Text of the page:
By ALLAN KEITH
Between now and mid-April, occasional migrating small birds arrive on the Island exceptionally early.
Here is how this phenomenon is believed to occur. As they are flying north across the Gulf of Mexico or are airborne over the southern Gulf states, a fast-moving weather system almost literally scoops the birds up and takes them north along the Atlantic coast, often just offshore. Not being able to land at sea, they are carried to the northeastern part of the country which lies much further east than, say, the east coast of Florida.
Thus they arrive here tired and hungry and therefore often seek out feeding stations for water, suet and bird seed.
A couple years ago, two prothonotary warblers, a Kentucky warbler and two or three indigo buntings appeared here in the last few days of March. At other times, summer tanagers, blue grosbeaks, rose-breasted grosbeaks, a northern parula warbler and once even a ruby-throated hummingbird got here about the same time.
Unfortunately, once here, conditions are less than ideal for these birds. Seed eaters like the buntings and grosbeaks can usually find enough to eat, but since the leaves are not out yet and therefore insects are few, insectivorous species such as warblers have a hard time.
No one knows exactly what these waifs do. Some may turn around and fly back south, but we do know that most of them do not remain here long and many probably head to the mainland where leaf emergence is earlier than out here, especially inland away from the coast.
The lesson to take away from all this is that it is still too early to take down your winter bird feeder and not too early to put out a hummingbird feeder and bird bath for water. The list of possible species that could appear early is a long one, so keep a close eye on what appears at your feeder and call the bird hot line if you find anything that looks unusual.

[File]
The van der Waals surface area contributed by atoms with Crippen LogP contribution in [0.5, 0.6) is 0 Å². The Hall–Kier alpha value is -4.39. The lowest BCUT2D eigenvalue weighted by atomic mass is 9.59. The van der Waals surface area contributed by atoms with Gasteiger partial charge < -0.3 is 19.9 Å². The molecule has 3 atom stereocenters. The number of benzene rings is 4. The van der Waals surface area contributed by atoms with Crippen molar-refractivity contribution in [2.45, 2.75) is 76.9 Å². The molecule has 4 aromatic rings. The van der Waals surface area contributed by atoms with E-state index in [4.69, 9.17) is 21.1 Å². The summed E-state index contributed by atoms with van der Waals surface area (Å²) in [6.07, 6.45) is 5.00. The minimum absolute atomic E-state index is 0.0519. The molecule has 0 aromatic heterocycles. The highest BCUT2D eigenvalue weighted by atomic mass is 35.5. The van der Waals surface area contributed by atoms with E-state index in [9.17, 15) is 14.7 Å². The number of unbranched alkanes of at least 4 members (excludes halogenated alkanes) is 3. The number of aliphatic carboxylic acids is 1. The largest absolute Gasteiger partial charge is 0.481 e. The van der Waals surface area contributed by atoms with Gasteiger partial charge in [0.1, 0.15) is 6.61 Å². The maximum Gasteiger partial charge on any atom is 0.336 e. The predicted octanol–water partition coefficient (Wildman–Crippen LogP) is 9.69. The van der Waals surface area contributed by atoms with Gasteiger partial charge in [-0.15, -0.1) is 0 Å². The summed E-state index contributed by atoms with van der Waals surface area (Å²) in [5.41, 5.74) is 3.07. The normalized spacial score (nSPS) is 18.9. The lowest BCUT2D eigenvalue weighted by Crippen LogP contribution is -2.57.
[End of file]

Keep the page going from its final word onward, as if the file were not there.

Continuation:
Signs of early migration are everywhere. The numbers of sea ducks such as common eiders and the three species of scoters in the ocean off Gay Head have dropped noticeably since February. At least 5,000 of the eiders are still here, but that is only about a third as many as a month ago.
As already reported, the first osprey arrived nearly a week earlier than ever reported before, on March 9, and others are scattered about Island ponds. Out on the Matakeeset sand flats at the very southwest corner of Katama Bay at low tide, the number of black-bellied plovers has doubled to more than 20 in the last three weeks, the number of dunlins has increased to more than 75 from only 25 or so, there are now three pairs of American oystercatchers in the same area, and the first piping plovers of the season were there March 23. A single killdeer in the field at Keith Farm on March 2 could have been a wintering bird, but there are now three there, indicating recent arrivals. Robins are on patches of grass and open fields Islandwide.